South Africa

ANALYSIS

Words are not enough: Fighting corruption requires action, time frames and political will

Words are not enough: Fighting corruption requires action, time frames and political will
Between February 2019 and April 2020 the number of civil servants — unlawfully — doing business with the state increased by almost 50%, says the writer. (Photo: EPA / Kim Ludbrook)

South Africa crosses and recrosses the same ground when it comes to corruption. Left seemingly untouched are the deep-rooted causes — from broken state institutions, missing governance ethics to political interests trumping political will.

The evidence on State Capture at Eskom as it unfolded before the Zondo Commission this week may well have been titillating, but it’s old. Three years old.

Details were laid bare in Parliament’s Eskom State Capture inquiry in November 2017 – the meetings at then-president Jacob Zuma’s Durban home, the Guptas’ knowledge of Eskom board proceedings and the sidelining, and ultimate removal, of Eskom chief executive Tshediso Matona, a skilled veteran public servant.

Parliament: Lynne Brown ranges between attack and denial in bruising six-hour State Capture interrogation

The parliamentary Eskom State Capture inquiry was a key moment when the national legislature truly lived up to its constitutional oversight responsibility — and pursued this even as the political climate was still firmly rooted behind then-president Jacob Zuma to dismiss State Capture as regime change propaganda.

MPs from across the political divide showed guts — inquiry chairperson ANC MP Zukiswa Rantho and her family were threatened — and sat sometimes until the early hours of the morning.

That inquiry’s recommendations included criminal prosecutions against former public enterprises ministers Lynne Brown and Malusi Gigaba, who were found to be “grossly negligent”.

State Capture report sends ‘grossly negligent’ Gigaba and Brown to Zondo, wants criminal investigations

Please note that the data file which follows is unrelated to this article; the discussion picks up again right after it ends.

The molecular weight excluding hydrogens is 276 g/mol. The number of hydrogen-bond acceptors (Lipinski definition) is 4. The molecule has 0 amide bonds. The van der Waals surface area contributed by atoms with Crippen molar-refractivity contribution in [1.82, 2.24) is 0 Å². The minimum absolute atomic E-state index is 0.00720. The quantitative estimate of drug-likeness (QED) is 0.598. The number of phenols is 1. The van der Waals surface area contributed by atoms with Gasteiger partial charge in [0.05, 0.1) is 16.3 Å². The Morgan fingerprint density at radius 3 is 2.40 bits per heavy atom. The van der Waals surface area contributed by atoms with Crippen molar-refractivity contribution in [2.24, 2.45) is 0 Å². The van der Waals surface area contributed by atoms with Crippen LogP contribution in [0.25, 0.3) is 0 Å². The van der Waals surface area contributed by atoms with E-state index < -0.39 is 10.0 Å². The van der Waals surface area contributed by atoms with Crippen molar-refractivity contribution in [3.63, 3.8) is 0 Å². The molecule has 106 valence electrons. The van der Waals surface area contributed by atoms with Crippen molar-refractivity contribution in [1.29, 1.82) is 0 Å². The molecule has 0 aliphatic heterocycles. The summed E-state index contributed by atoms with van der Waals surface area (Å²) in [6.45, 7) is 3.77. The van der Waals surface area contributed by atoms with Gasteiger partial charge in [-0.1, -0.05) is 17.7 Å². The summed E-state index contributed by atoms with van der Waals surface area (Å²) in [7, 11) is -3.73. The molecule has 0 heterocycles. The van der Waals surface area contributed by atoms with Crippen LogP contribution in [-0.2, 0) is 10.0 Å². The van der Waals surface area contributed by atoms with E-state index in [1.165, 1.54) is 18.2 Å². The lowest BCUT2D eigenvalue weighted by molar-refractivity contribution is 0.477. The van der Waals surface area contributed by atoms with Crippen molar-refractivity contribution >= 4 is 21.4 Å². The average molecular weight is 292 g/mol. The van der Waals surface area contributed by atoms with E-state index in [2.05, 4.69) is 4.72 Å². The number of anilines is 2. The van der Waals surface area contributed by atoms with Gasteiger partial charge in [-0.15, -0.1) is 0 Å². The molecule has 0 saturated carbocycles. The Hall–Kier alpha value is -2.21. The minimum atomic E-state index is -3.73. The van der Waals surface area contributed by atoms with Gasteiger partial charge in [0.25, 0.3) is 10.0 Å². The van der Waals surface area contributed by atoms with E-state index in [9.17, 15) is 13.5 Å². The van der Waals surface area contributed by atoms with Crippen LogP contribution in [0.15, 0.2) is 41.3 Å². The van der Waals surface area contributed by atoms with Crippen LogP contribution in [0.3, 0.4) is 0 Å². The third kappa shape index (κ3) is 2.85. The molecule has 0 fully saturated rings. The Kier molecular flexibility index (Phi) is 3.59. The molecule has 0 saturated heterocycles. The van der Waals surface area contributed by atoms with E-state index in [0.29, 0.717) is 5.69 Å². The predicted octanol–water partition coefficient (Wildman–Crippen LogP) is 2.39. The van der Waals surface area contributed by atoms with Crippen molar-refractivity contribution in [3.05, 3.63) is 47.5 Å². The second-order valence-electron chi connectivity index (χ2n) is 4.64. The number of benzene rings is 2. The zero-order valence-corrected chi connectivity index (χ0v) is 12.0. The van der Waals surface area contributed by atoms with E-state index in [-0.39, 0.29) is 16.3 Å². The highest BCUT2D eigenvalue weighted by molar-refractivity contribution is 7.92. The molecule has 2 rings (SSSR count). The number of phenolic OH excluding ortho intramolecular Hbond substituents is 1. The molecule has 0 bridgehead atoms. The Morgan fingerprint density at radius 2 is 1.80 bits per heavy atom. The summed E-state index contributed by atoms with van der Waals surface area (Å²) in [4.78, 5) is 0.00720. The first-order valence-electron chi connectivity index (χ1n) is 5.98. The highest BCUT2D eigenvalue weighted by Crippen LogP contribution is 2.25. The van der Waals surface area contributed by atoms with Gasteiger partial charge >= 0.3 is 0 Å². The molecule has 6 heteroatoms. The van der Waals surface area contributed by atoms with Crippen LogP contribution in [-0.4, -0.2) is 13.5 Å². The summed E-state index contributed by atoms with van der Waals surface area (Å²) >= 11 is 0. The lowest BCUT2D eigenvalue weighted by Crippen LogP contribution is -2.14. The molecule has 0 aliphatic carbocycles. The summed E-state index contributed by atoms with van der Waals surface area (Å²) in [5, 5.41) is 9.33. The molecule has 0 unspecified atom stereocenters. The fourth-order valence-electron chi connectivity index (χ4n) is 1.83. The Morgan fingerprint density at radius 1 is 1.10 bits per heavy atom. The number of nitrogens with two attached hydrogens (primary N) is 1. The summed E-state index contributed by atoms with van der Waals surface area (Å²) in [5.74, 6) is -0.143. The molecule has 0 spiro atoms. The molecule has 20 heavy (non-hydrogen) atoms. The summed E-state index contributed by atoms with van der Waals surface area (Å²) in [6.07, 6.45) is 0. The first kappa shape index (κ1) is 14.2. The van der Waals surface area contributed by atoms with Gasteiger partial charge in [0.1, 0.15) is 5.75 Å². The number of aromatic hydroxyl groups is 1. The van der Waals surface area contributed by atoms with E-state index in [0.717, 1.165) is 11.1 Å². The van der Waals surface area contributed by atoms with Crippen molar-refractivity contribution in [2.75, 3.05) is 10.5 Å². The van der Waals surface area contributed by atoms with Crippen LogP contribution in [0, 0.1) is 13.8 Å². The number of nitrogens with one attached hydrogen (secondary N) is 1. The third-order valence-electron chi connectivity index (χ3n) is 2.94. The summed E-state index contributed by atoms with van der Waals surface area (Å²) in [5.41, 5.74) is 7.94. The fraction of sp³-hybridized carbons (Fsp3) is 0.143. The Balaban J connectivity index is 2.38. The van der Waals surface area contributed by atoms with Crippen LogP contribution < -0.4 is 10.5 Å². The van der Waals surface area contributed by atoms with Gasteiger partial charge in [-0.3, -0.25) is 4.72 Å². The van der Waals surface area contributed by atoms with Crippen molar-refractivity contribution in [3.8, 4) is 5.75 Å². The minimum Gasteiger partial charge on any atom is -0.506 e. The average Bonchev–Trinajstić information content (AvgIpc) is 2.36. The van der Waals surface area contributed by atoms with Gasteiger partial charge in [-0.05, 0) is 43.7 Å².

The inquiry report, with an awkward title of 44 words, alongside thousands of documents, was handed to the Zondo Commission in late 2018.

And then… nothing.

This nothing illustrates the dysfunctionality of institutions — and of governance and statecraft. And why corruption flourishes. It illustrates how officials, civil servants and politicians act with impunity. They know they can get away with it.

At the start of Public Service Month, as September is noted in the government’s calendar, a parliamentary Public Service and Administration briefing was illustrative.

Between February 2019 and April 2020 the number of civil servants — unlawfully — doing business with the state increased by almost 50%, from 1,068 to 1,539.

Most are breaking the law in provincial departments. In February 2019, 798 provincial civil servants unlawfully did business with the state and 270 from national departments. In April 2020, it was 1,111 provincial public servants, and 428 nationally.

The 2014 Public Administration Management Act bans civil servants from doing business with the state — Section 8 makes it a criminal offence punishable by up to five years’ jail — but the legislation allowed two years to sort out their affairs. And by 2016 the Public Service regulations also banned doing business with the state.

And yet the government breaking its own laws continues. The traditional response is talking about some bad apples, and of not allowing those few to cast a shadow over the many. But institutional cultures are defined like this.